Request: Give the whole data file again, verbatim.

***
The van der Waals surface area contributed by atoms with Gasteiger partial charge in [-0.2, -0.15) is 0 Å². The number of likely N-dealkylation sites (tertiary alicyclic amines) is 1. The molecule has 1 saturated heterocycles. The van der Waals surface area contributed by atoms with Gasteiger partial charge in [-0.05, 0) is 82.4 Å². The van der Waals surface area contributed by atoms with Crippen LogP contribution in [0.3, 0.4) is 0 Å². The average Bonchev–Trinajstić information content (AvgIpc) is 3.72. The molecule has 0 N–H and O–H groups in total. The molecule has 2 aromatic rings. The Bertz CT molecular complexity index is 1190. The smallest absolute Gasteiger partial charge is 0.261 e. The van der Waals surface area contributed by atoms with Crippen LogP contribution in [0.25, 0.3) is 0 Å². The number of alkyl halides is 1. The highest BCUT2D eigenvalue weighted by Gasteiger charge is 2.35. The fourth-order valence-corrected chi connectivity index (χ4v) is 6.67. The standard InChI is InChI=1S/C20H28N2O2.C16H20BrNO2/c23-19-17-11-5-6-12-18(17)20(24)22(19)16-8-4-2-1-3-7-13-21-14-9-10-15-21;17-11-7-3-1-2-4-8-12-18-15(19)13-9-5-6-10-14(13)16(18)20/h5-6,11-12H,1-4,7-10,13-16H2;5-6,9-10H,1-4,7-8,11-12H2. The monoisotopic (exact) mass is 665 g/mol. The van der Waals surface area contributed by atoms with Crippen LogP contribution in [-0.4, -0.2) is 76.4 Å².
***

The van der Waals surface area contributed by atoms with Gasteiger partial charge in [-0.2, -0.15) is 0 Å². The number of likely N-dealkylation sites (tertiary alicyclic amines) is 1. The molecule has 1 saturated heterocycles. The van der Waals surface area contributed by atoms with Gasteiger partial charge in [-0.05, 0) is 82.4 Å². The van der Waals surface area contributed by atoms with Crippen LogP contribution in [0.3, 0.4) is 0 Å². The average Bonchev–Trinajstić information content (AvgIpc) is 3.72. The molecule has 0 N–H and O–H groups in total. The molecule has 2 aromatic rings. The Bertz CT molecular complexity index is 1190. The smallest absolute Gasteiger partial charge is 0.261 e. The van der Waals surface area contributed by atoms with Crippen LogP contribution in [0.25, 0.3) is 0 Å². The number of alkyl halides is 1. The highest BCUT2D eigenvalue weighted by Gasteiger charge is 2.35. The fourth-order valence-corrected chi connectivity index (χ4v) is 6.67. The standard InChI is InChI=1S/C20H28N2O2.C16H20BrNO2/c23-19-17-11-5-6-12-18(17)20(24)22(19)16-8-4-2-1-3-7-13-21-14-9-10-15-21;17-11-7-3-1-2-4-8-12-18-15(19)13-9-5-6-10-14(13)16(18)20/h5-6,11-12H,1-4,7-10,13-16H2;5-6,9-10H,1-4,7-8,11-12H2. The monoisotopic (exact) mass is 665 g/mol. The van der Waals surface area contributed by atoms with Crippen LogP contribution in [-0.4, -0.2) is 76.4 Å².